All Workers Deserve Smoke-Free Environments

In Local News, State News on February 16, 2010 at 8:35 am

I would like to raise few points concerning Rep. Mark Messmer’s column in Saturday’s paper. While it’s good news that the House passed a smoke-free workplace bill, we have a few problems with the bill as it currently stands. We hope that the Senate will hear these concerns and make adjustments accordingly.

First, the bill pre-empts local governments from passing stronger laws. That means towns, cities, and counties around the state cannot choose to protect more workers than the state law allows.

Secondly, the bill does not protect all workers. It contains exemptions for bars, casinos, and a number of other workplaces. We feel that all workers deserve protection from secondhand smoke, no matter where they work or the color of their collar. Many workers have limited options for employment in today’s economy, so they currently may not have a choice whether to work in a smoky environment.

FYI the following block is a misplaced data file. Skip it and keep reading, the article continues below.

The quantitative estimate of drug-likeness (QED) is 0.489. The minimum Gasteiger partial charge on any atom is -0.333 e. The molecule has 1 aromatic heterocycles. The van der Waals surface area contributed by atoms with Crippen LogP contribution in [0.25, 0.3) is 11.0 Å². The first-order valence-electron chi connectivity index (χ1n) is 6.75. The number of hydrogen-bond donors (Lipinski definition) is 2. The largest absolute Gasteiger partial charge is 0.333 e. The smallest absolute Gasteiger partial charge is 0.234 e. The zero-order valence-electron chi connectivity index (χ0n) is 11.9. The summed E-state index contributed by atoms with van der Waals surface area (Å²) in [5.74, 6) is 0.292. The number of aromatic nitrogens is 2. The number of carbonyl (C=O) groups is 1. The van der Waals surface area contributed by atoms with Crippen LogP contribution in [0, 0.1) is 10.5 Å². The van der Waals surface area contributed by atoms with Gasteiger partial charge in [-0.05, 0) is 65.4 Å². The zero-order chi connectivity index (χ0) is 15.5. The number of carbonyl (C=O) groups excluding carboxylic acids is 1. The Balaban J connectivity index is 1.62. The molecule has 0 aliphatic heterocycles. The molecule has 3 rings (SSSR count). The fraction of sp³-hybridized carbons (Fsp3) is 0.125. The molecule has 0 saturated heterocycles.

While I completely support individual freedoms and limited government, freedom does not give license to maim and kill other people. If this were a law about protecting workers from asbestos or any other airborne chemical known to cause the amounts of death and disease that secondhand smoke does, there would be no question whether legislators should pass a law forbidding businesses to endanger their workers in the name of freedom or profits. And I should point out, studies show the hospitality industry does not lose business by going smoke-free.

Ironically, these developments come as 1) the House considers SB 298, which contains a clause that would dissolve ITPC, the independent agency that oversees tobacco control efforts in Indiana funded by tobacco settlement dollars, NOT taxes, and 2) this Through With Chew Week.


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